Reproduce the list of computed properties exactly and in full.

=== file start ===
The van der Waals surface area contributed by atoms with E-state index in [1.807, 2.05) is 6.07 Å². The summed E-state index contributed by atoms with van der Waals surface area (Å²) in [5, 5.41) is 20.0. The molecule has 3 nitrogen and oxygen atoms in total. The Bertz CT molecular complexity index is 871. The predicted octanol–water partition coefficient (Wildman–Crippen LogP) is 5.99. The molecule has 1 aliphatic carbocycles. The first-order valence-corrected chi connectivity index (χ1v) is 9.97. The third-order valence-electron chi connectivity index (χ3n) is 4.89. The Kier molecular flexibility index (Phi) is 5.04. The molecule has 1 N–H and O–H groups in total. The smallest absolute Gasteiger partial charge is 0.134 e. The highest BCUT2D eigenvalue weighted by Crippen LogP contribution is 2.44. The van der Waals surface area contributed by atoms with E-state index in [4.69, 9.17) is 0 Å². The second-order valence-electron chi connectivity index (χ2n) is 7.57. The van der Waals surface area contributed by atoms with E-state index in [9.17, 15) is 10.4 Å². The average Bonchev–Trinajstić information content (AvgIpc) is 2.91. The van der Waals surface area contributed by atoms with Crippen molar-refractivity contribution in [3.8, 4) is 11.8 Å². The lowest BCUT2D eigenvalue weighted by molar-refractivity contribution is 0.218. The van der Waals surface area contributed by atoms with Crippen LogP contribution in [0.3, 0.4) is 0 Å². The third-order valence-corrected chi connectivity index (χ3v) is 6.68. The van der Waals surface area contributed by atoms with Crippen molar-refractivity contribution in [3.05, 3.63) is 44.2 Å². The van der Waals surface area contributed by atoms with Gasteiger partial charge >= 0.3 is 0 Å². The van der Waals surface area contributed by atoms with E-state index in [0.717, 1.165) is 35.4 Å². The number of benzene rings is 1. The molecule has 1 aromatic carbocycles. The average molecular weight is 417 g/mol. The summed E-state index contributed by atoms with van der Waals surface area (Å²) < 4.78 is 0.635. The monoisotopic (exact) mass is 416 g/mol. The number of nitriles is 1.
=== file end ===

The van der Waals surface area contributed by atoms with E-state index in [1.807, 2.05) is 6.07 Å². The summed E-state index contributed by atoms with van der Waals surface area (Å²) in [5, 5.41) is 20.0. The molecule has 3 nitrogen and oxygen atoms in total. The Bertz CT molecular complexity index is 871. The predicted octanol–water partition coefficient (Wildman–Crippen LogP) is 5.99. The molecule has 1 aliphatic carbocycles. The first-order valence-corrected chi connectivity index (χ1v) is 9.97. The third-order valence-electron chi connectivity index (χ3n) is 4.89. The Kier molecular flexibility index (Phi) is 5.04. The molecule has 1 N–H and O–H groups in total. The smallest absolute Gasteiger partial charge is 0.134 e. The highest BCUT2D eigenvalue weighted by Crippen LogP contribution is 2.44. The van der Waals surface area contributed by atoms with E-state index in [4.69, 9.17) is 0 Å². The second-order valence-electron chi connectivity index (χ2n) is 7.57. The van der Waals surface area contributed by atoms with E-state index in [9.17, 15) is 10.4 Å². The average Bonchev–Trinajstić information content (AvgIpc) is 2.91. The van der Waals surface area contributed by atoms with Crippen molar-refractivity contribution in [3.8, 4) is 11.8 Å². The lowest BCUT2D eigenvalue weighted by molar-refractivity contribution is 0.218. The van der Waals surface area contributed by atoms with Crippen LogP contribution in [0.3, 0.4) is 0 Å². The third-order valence-corrected chi connectivity index (χ3v) is 6.68. The van der Waals surface area contributed by atoms with Crippen molar-refractivity contribution in [3.05, 3.63) is 44.2 Å². The van der Waals surface area contributed by atoms with Gasteiger partial charge >= 0.3 is 0 Å². The van der Waals surface area contributed by atoms with E-state index in [0.717, 1.165) is 35.4 Å². The number of benzene rings is 1. The molecule has 1 aromatic carbocycles. The average molecular weight is 417 g/mol. The summed E-state index contributed by atoms with van der Waals surface area (Å²) < 4.78 is 0.635. The monoisotopic (exact) mass is 416 g/mol. The number of nitriles is 1.